This story updates the situation.
Here is a further e-mail that I have sent to the UNC Chancellor, along with a longer version of his statement in response to the incident:
I wrote to you last evening after reading what your news office sent me as your statement following this incident. What you have included here appears to be a longer version.
While I find it somewhat better than the initial statement, I find several elements missing.
One, is a clear restatement of position - not the position of the University of North Carolina at Chapel Hill but the position of our cherished system of freedom of expression embodied in the First Amendment and interpreted by so many courts since then - that each of us has the right to speak as we choose and that no voice should be suppressed because it is out of a multitude of such voices that the truth and good judgment emerge. It is too bad that there is a need to restate this idea to a university community, but that clearly appears necessary and nothing is to be lost by doing so. You should do so very clearly and quickly.
Second, I take it from coverage that I saw this evening on MSNBC that included Mr. TANCREDO, that UNC teaching staff may have participated in the effort to suppress Mr. TANCREDO's speech. I find this quite concerning, if true, and I believe that these people - if proven to be the case - along with students should be subject to the severest disciplinary action. If any laws were violated, of course, criminal prosecutions should be undertaken by state or federal authorities, as appropriate, but that is not your decision to make.
Third, as Chris MATTHEWS noted in that MSNBC segment that included apparent video from the TANCREDO event, it is seemingly evident that those involved have not received an education that I would have expected all to have had before entering UNC in any capacity. With that education clearly needed, I hope you will institute a requirement that every UNC student and all teaching staff enroll in either a course on our system of freedom of expression or attend an intensive multi-day program focused on the same subject. I'd be happy to volunteer to help organize and lead such a program as you will see from my earlier note that I have the real world experience that may be uniquely suited to meeting this need. I'll not burden this e-mail with a bio, but if you want one, I'll be happy to send it along. That's not the point; the point is that you need to announce a proactive plan to insure that students and teachers - all of them - know and understand the importance of seeking all points of view and insuring that all can be, and are, heard.
As it stands, you lead a university with a huge black eye. An approach as I have outlined it will mean not only that the eye heals more quickly, but that it's both a better eye and far less likely to suffer a shiner in the future.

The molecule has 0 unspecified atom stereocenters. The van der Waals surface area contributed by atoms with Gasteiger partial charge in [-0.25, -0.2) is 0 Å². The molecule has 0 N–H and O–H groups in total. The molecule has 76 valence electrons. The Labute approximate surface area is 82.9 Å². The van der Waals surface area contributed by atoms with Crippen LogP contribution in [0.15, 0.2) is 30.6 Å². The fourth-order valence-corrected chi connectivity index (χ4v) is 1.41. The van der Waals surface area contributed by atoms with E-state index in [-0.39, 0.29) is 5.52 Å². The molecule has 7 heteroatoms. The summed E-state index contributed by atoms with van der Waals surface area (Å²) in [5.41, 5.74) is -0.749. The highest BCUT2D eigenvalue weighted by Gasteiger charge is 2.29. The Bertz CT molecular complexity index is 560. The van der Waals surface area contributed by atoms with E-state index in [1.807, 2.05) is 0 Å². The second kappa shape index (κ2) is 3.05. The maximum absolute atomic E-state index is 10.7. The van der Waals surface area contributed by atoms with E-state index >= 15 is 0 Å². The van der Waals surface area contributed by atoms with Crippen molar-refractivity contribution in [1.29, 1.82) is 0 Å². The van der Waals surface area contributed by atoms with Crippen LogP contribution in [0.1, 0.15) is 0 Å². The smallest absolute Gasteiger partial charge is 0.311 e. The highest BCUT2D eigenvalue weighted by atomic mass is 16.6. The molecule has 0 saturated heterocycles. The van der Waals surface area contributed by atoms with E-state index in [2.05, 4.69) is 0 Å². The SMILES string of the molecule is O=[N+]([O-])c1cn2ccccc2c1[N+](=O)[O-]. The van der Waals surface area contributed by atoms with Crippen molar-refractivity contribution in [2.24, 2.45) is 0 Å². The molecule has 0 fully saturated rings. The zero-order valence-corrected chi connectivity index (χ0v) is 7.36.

From: FYI Carolina Online [mailto:FYICarolina@unc.edu]
Sent: Thursday, April 16, 2009 5:56 PM
To: Carolina Alumni and Friends
Subject: Message from the Chancellor: Free Speech at Carolina
Dear Carolina alumni and friends,
Many of you have heard or read about a protest on campus Monday night, and I'm writing to share with you the message I sent yesterday to our campus community. I think you will find that the message speaks for itself. But if you have any questions or concerns, please let me know.
Holden Thorp, Chancellor
Message from the Chancellor: Free Speech at Carolina (April 15, 2009)
Dear Students, Faculty and Staff:
I want to express how disappointed I am in what happened last night when former Congressman Tom Tancredo wasn't able to speak when a protest got out of hand, and our Department of Public Safety had to take action. Congressman Tancredo felt threatened and left without making his remarks.
Mr. Tancredo was scheduled to speak about immigration. We expect protests about controversial subjects at Carolina. That's part of our culture. But we also pride ourselves on being a place where all points of view can be expressed and heard. There's a way to protest that respects free speech and allows people with opposing views to be heard. Here that's often meant that groups protesting a speaker have displayed signs or banners, silently expressing their opinions while the speaker had his or her say. That didn't happen last night.
On behalf of our University community, I called Mr. Tancredo today to apologize for how he was treated. In addition, our Department of Public Safety is investigating this incident. They will pursue criminal charges if any are warranted. Our Division of Student Affairs is also investigating student involvement in the protest. If that investigation determines sufficient evidence, participating students could face Honor Court proceedings.
Carolina's tradition of free speech is a fundamental part of what has made this place special for more than 200 years. Let's recommit ourselves to that ideal.